Posts Tagged people marketing
This post is in reaction to an interesting blog from @econsultancy. If you read through it, though I don’t advocate the notion of attacking a competitor, you’ll likely find it common sense. But the thing about common sense is that its often rare in practice. How often do we really consider how our customers feel emotionally about their problems or our products in the B2B environment?
It seems to me we, as marketers, spend way too much time articulating features / benefits and not necessarily about what drives customers emotionally. Some key emotions that come to mind relevant to B2B –
1) Security and peace of mind
2) Fear of complexity (and a need for simplicity)
3) Fear of obsolescence
4) Disdain for the big, evil OEM or corporation (that could even be you)
5) Need to be top dog or seen as a thought leader (not necessarily as an organization but as an individual)
6) Fear of unpredictability, inconsistency or failure (not at the product level but as a team or organization)
7) Desire to be perceived as charitable or benevolent
Obviously not every customer in your world is going to share all (or even one) of these emotional needs (that’s where the segmentation comes in). But when it’s all said and done, hard as we try, people are irrational decision makers.
How often have you tried to rationalize a purchase that in your head you knew was irrational? We see it all the time in the consumer world – products and services become emotional extensions of ourselves and we rationalize in our heads why we need something that we really don’t. I refuse to believe the same can’t be said in B2B. Buyers are still people, and people are still irrational. There are just different emotions at play.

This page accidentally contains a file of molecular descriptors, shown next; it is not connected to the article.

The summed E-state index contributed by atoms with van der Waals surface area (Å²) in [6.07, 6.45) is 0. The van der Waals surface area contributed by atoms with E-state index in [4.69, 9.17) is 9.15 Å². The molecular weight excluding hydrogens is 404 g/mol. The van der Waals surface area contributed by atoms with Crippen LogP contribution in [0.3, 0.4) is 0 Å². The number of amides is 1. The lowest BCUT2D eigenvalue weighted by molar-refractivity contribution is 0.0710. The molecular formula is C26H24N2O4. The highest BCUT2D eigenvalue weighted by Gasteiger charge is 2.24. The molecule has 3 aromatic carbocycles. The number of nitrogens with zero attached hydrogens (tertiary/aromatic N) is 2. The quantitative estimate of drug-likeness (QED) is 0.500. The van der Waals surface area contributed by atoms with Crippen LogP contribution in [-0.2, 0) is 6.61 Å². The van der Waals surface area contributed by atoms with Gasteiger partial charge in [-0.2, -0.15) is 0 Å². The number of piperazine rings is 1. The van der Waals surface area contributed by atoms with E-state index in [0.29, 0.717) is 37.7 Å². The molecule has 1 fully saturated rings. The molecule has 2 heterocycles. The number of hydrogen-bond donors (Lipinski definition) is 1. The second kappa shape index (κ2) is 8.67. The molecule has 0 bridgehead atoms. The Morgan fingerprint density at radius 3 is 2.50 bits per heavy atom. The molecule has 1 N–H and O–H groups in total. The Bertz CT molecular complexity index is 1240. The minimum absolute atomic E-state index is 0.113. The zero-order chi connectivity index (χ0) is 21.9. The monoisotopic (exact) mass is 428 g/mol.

In my current role we are commercializing a new solution playing to some extent on #s 4, 5 and 6 from above. That said, we’re still in the early phases so I won’t try and convince you of my genius…yet. In the meantime I would love to hear about what others have seen or done to tackle emotional needs in B2B. I’m all ears, so what have you got?
In case you haven’t picked it up on it, I’m in the business of marketing people. Yes, I market B2B solutions with a complex array of services and technologies, but at the end of the day those solutions are designed by, implemented by, managed by and bought by people. And one of the worst things an organization can do is sell a technology without keeping in mind the people that it takes to really maximize the value of that solution. So why then do marketers overlook the people that make their solutions attainable and tangible to clients?
As I like to say to my consultants and engineers, the technology on its own is the sizzle. Yes, the sound and the smell is what draws people in; it’s the “sexy” part of what we sell – but when the sizzle eventually dissipates, it’s the experts in front of the customer, strategically evaluating the situation, who will ultimately be held accountable for the technology’s performance.
And rest assured – the sizzle will dissipate. And unless you’re really not in to retaining customers, this should be a pretty big deal for you. No one, I repeat no one, is safe from the “so what have you done for me lately” conundrum.